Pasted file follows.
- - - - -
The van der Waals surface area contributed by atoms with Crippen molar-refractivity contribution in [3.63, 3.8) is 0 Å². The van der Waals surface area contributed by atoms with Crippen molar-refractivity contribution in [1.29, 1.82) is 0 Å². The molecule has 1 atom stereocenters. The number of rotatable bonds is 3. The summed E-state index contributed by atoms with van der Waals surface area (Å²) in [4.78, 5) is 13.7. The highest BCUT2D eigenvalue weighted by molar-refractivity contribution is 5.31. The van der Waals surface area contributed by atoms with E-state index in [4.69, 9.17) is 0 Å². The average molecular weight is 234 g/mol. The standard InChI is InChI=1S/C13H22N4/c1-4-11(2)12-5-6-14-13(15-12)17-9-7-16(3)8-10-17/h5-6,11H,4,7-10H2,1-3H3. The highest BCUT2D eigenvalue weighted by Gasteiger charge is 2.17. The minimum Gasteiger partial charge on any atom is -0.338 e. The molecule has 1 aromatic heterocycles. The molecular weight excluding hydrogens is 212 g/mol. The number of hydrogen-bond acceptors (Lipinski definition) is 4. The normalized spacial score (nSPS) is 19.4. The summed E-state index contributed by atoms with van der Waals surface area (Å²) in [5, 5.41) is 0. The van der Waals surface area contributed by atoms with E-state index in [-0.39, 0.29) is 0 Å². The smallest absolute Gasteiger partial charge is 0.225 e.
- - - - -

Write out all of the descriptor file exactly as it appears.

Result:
The van der Waals surface area contributed by atoms with Crippen molar-refractivity contribution in [3.63, 3.8) is 0 Å². The van der Waals surface area contributed by atoms with Crippen molar-refractivity contribution in [1.29, 1.82) is 0 Å². The molecule has 1 atom stereocenters. The number of rotatable bonds is 3. The summed E-state index contributed by atoms with van der Waals surface area (Å²) in [4.78, 5) is 13.7. The highest BCUT2D eigenvalue weighted by molar-refractivity contribution is 5.31. The van der Waals surface area contributed by atoms with E-state index in [4.69, 9.17) is 0 Å². The average molecular weight is 234 g/mol. The standard InChI is InChI=1S/C13H22N4/c1-4-11(2)12-5-6-14-13(15-12)17-9-7-16(3)8-10-17/h5-6,11H,4,7-10H2,1-3H3. The highest BCUT2D eigenvalue weighted by Gasteiger charge is 2.17. The minimum Gasteiger partial charge on any atom is -0.338 e. The molecule has 1 aromatic heterocycles. The molecular weight excluding hydrogens is 212 g/mol. The number of hydrogen-bond acceptors (Lipinski definition) is 4. The normalized spacial score (nSPS) is 19.4. The summed E-state index contributed by atoms with van der Waals surface area (Å²) in [5, 5.41) is 0. The van der Waals surface area contributed by atoms with E-state index in [-0.39, 0.29) is 0 Å². The smallest absolute Gasteiger partial charge is 0.225 e.